Disney Springs is an outdoor shopping and dining center at Disney World that's free to enter.
It's a fan-favorite spot, but big crowds and hot temperatures can make it disappointing to visit.
Disney Springs can also be expensive as a result of pricey food and souvenirs.
Disney Springs might be one of my favorite spots to shop and eat at Disney World, but it isn't always magical to visit.
Located in Lake Buena Vista, Florida, Disney Springs has little shade and dark, asphalt walkways. So when it's 90 degrees outside, you feel the heat.
There are a few shaded paths near stores, but they're small and sunlight still pokes through.
As you walk around, you'll notice that some stores are a bit basic — like the giant M&M shop that sells regular candy for sky-high prices. Some small boxes of the candy, for example, cost upwards of $20.
You might also see some sections under construction for months at a time, like this restaurant that isn't set to open until 2023.
There are plenty of restaurants to choose from at Disney Springs, but they're not always open. Food trucks, for example, don't open until late in the evening on weekdays.
Other food stalls, like carts that sell Mickey pretzels and ice cream, don't have set hours, so you might have to walk for a while until you find an open one. And when you do, prepare to spend a decent amount of money. Pretzels alone cost $7.50.
There are plenty of photo-ops throughout the shopping center, but they're often crowded with resting travelers.
There are also unique activities to participate in, like Amphicar tours. But beware — a 20-minute ride in one costs $125, and if you want to watch from the sidelines, you'll have to get through big crowds of spectators.
If you visit after 5 p.m., expect to see the large crowds grow even more. People flock to Disney Springs as the sun goes down to avoid the heat.
As Disney Springs fills with tourists, lines become extremely long. At popular restaurants like The Polite Pig, where reservations are not suggested, there's often a wait to get inside.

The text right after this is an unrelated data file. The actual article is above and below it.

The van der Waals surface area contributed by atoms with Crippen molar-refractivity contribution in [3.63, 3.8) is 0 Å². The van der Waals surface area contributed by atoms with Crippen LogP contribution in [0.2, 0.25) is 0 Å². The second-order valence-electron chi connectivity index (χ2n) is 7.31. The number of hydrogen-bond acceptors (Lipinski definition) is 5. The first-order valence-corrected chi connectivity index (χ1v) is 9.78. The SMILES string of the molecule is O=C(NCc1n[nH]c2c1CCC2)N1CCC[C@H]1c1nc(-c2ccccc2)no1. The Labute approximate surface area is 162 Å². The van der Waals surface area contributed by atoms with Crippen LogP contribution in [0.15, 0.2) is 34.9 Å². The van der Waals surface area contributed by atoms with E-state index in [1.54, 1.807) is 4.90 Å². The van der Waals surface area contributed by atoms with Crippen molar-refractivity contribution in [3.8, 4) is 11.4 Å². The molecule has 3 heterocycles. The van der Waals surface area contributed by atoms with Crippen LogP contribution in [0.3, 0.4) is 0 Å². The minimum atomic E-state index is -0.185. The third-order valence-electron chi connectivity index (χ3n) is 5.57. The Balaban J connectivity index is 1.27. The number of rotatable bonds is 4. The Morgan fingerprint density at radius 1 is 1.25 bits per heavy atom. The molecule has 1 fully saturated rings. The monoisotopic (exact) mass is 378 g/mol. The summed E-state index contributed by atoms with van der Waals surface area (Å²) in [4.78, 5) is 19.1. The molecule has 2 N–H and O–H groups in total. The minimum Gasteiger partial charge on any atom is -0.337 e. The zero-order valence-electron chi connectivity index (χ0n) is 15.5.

The Rainforest Cafe was one of the busiest restaurants I saw, with a line that extended past the destination's giant volcano just to make a reservation.
Gideon's Bakehouse had an equally long wait, with dozens of visitors waiting to purchase the shop's half-pound cookies.
You'll also have to wait for quick-service snacks, like Dole Whip.
And once you get your ice cream, it might not be too picturesque. Even at 7:15 p.m., the Dole Whip I ordered melted in under two minutes. Quickly, this $6.50 dessert seemed overpriced.
Of course, you could go shopping instead of dining, but you likely won't beat the crowds. When I visited the Disney Springs Sephora in July, I could barely walk through the aisles.
Some of the worst lines are a result of confused shoppers. The World of Disney line was so long that people didn't know where to stand. And at Disney's Christmas store, I waited more than 20 minutes to purchase an ornament before realizing I was at the personalization counter, not the registers.
Some of the designer stores are a bit quieter, but the merchandise is less accessible. After seeing fans gather around a purse in the Coach store, I checked the price. It cost $695.
Whenever you decide to leave, good luck. It's almost impossible to walk through the crowds, and the ride-share pick-up spots can be hard to find. There's only two, and they're at opposite ends of Disney Springs.
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